Choosing the right rowing boat

Rowing is a sport of speed and gliding in long, tapered boats made of carbon fiber, wood or composite materials. The rower sits above the water level on a rolling seat (a slide) and turns his back to the direction of travel of the boat. The oars are used to propel the boat. The number of oars used depends on the type of rowing: rowers use a single oar for sweep rowing and two oars for sculling.

This sport can be practiced at sea, on a river or a lake. Depending on the type of boat and competition, the crew may or may not include a coxswain (the steersman in charge of the boat and crew). In this guide, we will discuss the main points to consider when choosing a rowing boat.

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  • How to choose the best rowing boat?

    Rowing Sport Boats racing shell

    To choose the best rowing boat for your needs, there are a number of key criteria to consider. Your choice of rowing boat will depend not only on the type of activity you’ll be doing, i.e. competition or leisure, on whether you’ll be rowing on seawater or calm lake water, but it will also depend on whether you will be rowing solo or with other people and whether you want to sweep or scull.

    The key elements to consider when choosing a rowing boat are:

    • The different types of boats for specific activities
    • Type of rowing: sweep rowing or sculling
    • How many people will be in the boat?
    • Hull material
  • What type of rowing boat should you choose for your activity?

    Wintech Racing racing shell

    There are three types of rowing boats to choose from depending on what kind of activity you’re planning to do. The boats are also called shells. Flat water shells are made for racing; they’re graceful and sleek and can only really be used on flat and calm water. They’re best suited for experienced rowers. Open water shells are fun boats for exercise. They can be used on rougher water compared to flat water shells. They’re light, fast and exciting to row. Traditional skiffs are easy to row; they’re mainly for beginners and rowers who want to row for leisure. They’re stable and safe.

    Flat water shells:

    • For racing
    • Used on flat calm water
    • Best suited for experienced rowers

    Open water shells:

    • For exercise
    • Can be used on much rougher water than flat water shells
    • Can handle the ocean, depending on the rowers’ experience
    • Light, fast and exciting to row

    Traditional skiffs:

    • Easy to row leisure boats
    • Stable
    • Good for beginners
  • What type of rowing should you choose, sweeping or sculling?

    Wintech Racing racing shell

    Rowing boats have one, two, four or eight seats and are classified according to the number of rowers and whether they’re for sweeping or sculling. You’ll need to choose between sweep rowing and sculling, the two main categories of rowing. Rowers with two oars, one in each hand, are scullers. Rowers with only one oar are sweep rowers. There are three types of sculling: the single—1x (one person), the double—2x (two people) and the quad—4x (four people).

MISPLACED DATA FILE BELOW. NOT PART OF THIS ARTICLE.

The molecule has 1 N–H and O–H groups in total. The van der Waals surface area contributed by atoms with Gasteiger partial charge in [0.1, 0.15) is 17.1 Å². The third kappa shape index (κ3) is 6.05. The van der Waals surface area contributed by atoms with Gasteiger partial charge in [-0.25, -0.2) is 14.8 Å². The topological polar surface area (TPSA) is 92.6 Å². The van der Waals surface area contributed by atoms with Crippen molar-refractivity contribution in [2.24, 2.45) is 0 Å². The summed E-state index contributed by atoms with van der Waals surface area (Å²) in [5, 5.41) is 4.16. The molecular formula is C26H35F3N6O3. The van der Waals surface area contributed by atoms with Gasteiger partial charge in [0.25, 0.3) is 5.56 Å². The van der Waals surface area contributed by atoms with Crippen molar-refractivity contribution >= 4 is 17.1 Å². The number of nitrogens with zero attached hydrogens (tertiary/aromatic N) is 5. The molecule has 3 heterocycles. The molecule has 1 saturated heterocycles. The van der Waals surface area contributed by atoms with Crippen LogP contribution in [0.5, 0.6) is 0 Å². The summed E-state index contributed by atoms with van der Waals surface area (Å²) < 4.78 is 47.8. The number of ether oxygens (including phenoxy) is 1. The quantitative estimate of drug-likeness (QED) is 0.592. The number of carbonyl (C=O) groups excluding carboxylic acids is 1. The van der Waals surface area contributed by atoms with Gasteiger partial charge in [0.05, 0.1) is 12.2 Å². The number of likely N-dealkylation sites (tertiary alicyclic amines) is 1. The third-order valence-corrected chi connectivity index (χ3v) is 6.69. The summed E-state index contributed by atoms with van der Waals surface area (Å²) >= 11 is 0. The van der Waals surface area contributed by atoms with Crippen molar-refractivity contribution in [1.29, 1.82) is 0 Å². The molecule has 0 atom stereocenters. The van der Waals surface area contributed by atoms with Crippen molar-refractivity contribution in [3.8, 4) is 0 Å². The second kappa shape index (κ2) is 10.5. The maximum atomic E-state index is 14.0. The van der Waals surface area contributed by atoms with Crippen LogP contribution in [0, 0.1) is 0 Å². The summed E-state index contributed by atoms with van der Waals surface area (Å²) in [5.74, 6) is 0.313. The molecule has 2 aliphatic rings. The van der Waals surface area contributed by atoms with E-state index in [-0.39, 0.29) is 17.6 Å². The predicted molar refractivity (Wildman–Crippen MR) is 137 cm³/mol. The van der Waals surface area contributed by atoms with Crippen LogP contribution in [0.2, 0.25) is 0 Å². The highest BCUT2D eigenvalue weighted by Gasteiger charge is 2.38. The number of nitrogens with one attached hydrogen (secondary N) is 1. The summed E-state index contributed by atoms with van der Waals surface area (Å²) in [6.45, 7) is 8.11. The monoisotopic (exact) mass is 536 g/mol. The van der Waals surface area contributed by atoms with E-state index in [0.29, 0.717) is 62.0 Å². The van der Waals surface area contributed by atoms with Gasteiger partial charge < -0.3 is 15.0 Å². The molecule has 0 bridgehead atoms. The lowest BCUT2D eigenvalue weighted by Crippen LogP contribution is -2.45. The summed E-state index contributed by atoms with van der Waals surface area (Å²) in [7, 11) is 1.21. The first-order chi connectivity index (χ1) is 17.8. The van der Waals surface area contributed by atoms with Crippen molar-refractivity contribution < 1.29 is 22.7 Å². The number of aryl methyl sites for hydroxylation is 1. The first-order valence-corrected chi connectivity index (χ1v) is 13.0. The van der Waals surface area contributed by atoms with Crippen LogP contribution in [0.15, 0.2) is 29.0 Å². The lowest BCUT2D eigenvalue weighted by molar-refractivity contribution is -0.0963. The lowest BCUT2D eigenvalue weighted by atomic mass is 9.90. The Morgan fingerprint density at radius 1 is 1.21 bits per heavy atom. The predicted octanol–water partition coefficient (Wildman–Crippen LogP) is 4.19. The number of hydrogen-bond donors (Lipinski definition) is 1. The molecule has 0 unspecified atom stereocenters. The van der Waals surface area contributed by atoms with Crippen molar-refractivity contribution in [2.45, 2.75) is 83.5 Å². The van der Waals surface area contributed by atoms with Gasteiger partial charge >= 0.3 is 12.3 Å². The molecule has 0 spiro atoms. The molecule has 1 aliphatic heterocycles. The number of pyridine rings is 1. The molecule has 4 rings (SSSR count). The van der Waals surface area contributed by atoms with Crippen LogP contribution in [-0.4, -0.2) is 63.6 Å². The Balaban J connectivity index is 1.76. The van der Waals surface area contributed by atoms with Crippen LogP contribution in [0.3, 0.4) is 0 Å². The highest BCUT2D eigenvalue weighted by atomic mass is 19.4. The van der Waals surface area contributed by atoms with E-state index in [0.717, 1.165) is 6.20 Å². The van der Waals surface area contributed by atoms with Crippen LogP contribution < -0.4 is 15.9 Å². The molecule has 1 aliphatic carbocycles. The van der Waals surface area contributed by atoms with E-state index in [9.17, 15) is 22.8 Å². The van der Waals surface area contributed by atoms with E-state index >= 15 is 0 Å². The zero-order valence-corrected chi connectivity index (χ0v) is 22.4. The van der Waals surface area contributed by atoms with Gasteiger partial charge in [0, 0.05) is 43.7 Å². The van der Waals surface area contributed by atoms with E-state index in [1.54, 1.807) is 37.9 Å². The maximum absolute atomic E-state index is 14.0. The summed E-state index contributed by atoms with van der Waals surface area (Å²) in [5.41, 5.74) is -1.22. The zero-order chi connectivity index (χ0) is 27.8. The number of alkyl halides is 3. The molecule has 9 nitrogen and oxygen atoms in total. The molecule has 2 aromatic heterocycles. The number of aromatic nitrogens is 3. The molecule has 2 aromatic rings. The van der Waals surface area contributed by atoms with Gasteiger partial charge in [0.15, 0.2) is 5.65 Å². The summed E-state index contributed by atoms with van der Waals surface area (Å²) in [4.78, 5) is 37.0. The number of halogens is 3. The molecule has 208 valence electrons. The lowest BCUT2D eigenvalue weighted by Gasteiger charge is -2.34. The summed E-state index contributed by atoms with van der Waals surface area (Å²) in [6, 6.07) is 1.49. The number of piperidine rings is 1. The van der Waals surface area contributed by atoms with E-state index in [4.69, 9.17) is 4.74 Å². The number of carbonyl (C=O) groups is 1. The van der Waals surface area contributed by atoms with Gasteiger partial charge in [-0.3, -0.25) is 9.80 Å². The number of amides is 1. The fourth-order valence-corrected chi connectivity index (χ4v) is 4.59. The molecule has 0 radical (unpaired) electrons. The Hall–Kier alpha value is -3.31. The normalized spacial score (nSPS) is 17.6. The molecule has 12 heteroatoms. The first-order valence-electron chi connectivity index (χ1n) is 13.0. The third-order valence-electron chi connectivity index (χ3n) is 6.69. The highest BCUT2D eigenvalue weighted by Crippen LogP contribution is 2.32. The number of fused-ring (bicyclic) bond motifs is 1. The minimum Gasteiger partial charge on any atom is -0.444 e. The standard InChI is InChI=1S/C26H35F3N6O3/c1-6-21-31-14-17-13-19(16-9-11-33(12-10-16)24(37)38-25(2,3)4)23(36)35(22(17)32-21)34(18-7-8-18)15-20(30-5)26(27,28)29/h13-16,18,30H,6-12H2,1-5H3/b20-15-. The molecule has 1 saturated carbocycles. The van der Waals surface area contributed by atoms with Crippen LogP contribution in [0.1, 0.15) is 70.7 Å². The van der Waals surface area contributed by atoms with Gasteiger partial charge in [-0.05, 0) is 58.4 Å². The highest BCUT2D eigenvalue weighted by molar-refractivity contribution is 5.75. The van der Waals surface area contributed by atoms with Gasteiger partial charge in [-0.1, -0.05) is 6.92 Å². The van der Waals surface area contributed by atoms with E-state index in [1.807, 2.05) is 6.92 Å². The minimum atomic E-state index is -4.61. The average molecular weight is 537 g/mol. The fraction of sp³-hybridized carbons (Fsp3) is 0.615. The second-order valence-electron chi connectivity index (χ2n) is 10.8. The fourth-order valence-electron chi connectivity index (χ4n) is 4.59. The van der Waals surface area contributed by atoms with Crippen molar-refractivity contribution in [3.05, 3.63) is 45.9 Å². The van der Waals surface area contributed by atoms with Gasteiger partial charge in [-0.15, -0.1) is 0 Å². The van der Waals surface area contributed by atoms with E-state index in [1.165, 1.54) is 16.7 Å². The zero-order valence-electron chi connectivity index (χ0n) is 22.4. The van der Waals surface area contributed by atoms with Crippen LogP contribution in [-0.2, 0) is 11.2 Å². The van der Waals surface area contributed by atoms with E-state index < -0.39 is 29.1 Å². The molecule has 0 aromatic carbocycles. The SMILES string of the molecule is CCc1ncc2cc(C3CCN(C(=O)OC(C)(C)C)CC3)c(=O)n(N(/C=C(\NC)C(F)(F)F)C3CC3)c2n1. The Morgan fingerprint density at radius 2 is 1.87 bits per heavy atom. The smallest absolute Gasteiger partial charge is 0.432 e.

For one-oared rowing, sweep boats may or may not have a seat for the  coxswain. This person not only steers but can also be the on-the-water coach. In boats without coxswains, one of the rowers steers by moving the rudder with his or her foot. Sweep rowers come in pairs with a coxswain (2+) and pairs without (2-), fours with a coxswain (4+) and fours without (4-) and the eight (8+). The eight, which always carries a coxswain, is the fastest boat on the water. A competitive men’s eight is capable of moving almost 14 miles per hour.

    Sculling: Each rower has two oars (or sculls), one in each hand (length = 3 m)

    Sweeping: Each rower has one oar held with both hands (length = from 3.6 m to 4 m)

  • How many seats will you need in your rowing boat?

    Filippi racing shell

    Rowing boats can have one, two, four or eight seats so you’ll need to choose a rowing boat that fits with the number of rowers you’ll have.

    For rowing boats with multiple rowers, there are some terms to keep in mind. Rowers are identified by their seat in the boat. The rower in the bow is seat No. 1, a.k.a. the bow, the one who will cross the finish line first. The person in front of the bow is No. 2, then No. 3, No. 4, No. 5, No. 6, No. 7 and No. 8, a.k.a. the stroke. The stroke of the boat must be a strong rower with excellent technique since the stroke sets the rhythm and number of strokes per minute the rest of the crew must follow.

  • What hull material should you choose for your rowing boat?

    Row&Sail GmbH racing shell

    The sport of rowing is practiced in the lightest, thinnest boats possible, which poses a problem for stability that can only be obtained by the perfect mastery of the movement of all the teammates. Boat performance is linked to two often conflicting characteristics: lightness and rigidity, requiring builders to use high-tech materials (carbon fiber, Kevlar and other various composite materials). Rowing boats are built from two main materials: wood and composite.

    Wood:

    • most expensive
    • more rigid than Kevlar

    Composite (carbon fiber, Kevlar, etc.):

    • more durable and easier to maintain
    • easier to carry the boat around
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